Not the first dilemma Boris has faced. It is known that he was against Brexit when the mayor of London but for it since being in Westminster, on the ground that he could never have been Tory leader and hence Prime Minister if he remained opposed (www.counterpunch.org). Rather than wear high levels of dissent in the governing party he will probably stick now with opting for a no-deal. He will place the blame for this on EU intransigence, on on-going sabotage on the part of British Remainers, on intellectuals, and on the southeast England social class. Deeply complex psychological and cultural factors are in play here. A prominent English commentator on all things Brexit, Professor Chris Grey, has explained why even in rational circles no satisfactory explanation can be found for what may now transpire:
“The … more hard-headed may want to know what the solution to all this is. The answer to that is that, for now at least, there is no answer. How can there be, when a nation is completely re-inventing its place in the world against the wishes of half its population, and with the other half gripped by a political psychology woven of paradoxical and contradictory impulses that have led them to vote for something undefined and that, however defined, is, because of that psychology, offensive to large numbers of those who did so?” https://chrisgreybrexitblog.blogspot.com/2020
An underlying but strong factor explaining why Britain may go it alone, in spite of the disadvantages, is the markedly changed world environment where it may seek to provide unfettered support for new industrial projects and economic development. This includes issues as to whether the liberal order should or is giving way to state-directed investment and protectionism in stark contrast to Britain’s previous championing of free trade and open markets.
The combined effect of China’s assertive trade and investment policies, the US/China trade war, the onset of the Colvin-19 virus, and the virtual emasculation of the WTO and its GATT appendage has unsettled all. The Chinese trade and investment onslaught has prompted increasing protectionism, the virus pandemic has inflicted a body blow to all Western economies, and the WTO situation will lead and is leading to less observance of GATT rules in relation to the structure and content of so-called free trade agreements (FTAs). Both the UK and the EU are showing a preference for going their own ways in supporting new areas of economic growth – for example, in the case of the UK, in pharmaceuticals, IT and high end engineering.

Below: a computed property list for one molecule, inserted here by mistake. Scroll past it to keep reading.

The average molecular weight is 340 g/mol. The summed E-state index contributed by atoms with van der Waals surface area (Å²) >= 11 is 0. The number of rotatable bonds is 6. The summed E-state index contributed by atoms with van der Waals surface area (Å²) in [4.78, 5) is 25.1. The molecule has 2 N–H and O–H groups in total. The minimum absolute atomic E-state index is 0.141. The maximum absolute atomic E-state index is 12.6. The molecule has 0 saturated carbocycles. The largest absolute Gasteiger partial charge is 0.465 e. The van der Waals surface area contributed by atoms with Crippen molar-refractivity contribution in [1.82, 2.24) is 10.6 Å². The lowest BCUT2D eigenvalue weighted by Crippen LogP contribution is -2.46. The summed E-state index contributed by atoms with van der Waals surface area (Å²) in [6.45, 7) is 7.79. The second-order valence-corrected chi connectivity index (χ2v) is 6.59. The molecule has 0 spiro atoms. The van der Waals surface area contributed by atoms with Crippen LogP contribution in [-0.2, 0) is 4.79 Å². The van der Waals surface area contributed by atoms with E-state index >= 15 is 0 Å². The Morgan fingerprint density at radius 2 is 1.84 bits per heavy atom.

As neither the UK nor the EU can now envisage ‘substantially all their trade’ being subjected to GATT Article 24 rules it would seem better not to create a farcical FTA in the first place. Nonetheless, as an independent entity the UK would need adjust its trade concessions (tariffs and quotas) not only with the remaining 27 EU members but also with the totality of the WTO. That could take a long, long time and those issues might just get lost in the mists.
Be it so, a number of substantive issues with the EU cannot at this stage be avoided. Politically and emotively is the matter of fishing rights where the UK is virtually asking the EU to vacate its waters, clearly unacceptable to the EU even though fishing accounts for less than 1 per cent of EU gross domestic product and only 0.1 per cent of UK gross domestic product. Fishing directly concerns just six EU members but how it is dealt with affect the attitude of others towards the UK on other issues.
Apart from trade itself and its rules of origin, these other issues include such matters as financial services (separate from the Brexit process); road and air operations, and port access (particularly freight transport); mutual recognition of professional and trade qualifications; criminal justice co-operation and data sharing; civil nuclear co-operation; and governance (the settlement of disputes and enforcement). With regard to the latter the UK has ruled out any role for the European Court of Justice (ECJ), which may leave largely self-enforcement processes for each sector
The final draft agreement, if there is one, is expected to be a 700 page document in English, French and German containing a number of blank spaces, being translated into 24 European languages. What might fill those blank spaces? Additional pressure from where?
At the centre of the defining summit, expected next month, will be the German Chancellor, Angela Merkel, having sanctioned, with great approval, mutualised debt arrangements within the European Central Bank, to fund a post-coronavirus economic recovery for Europe. As remarked by The Economist newspaper in London, she will be sitting on a pile of political capital, gained also from competent handling of the pandemic. Germany, it stated, has the means to change Europe – if it chooses. One might add that Britain has, as before, again chosen to marginalise itself from Europe. As M. Barnier, the chief EU negotiator declared in March: “The British have not understood and do not want to understand that Brexit has consequences for them”. We will see.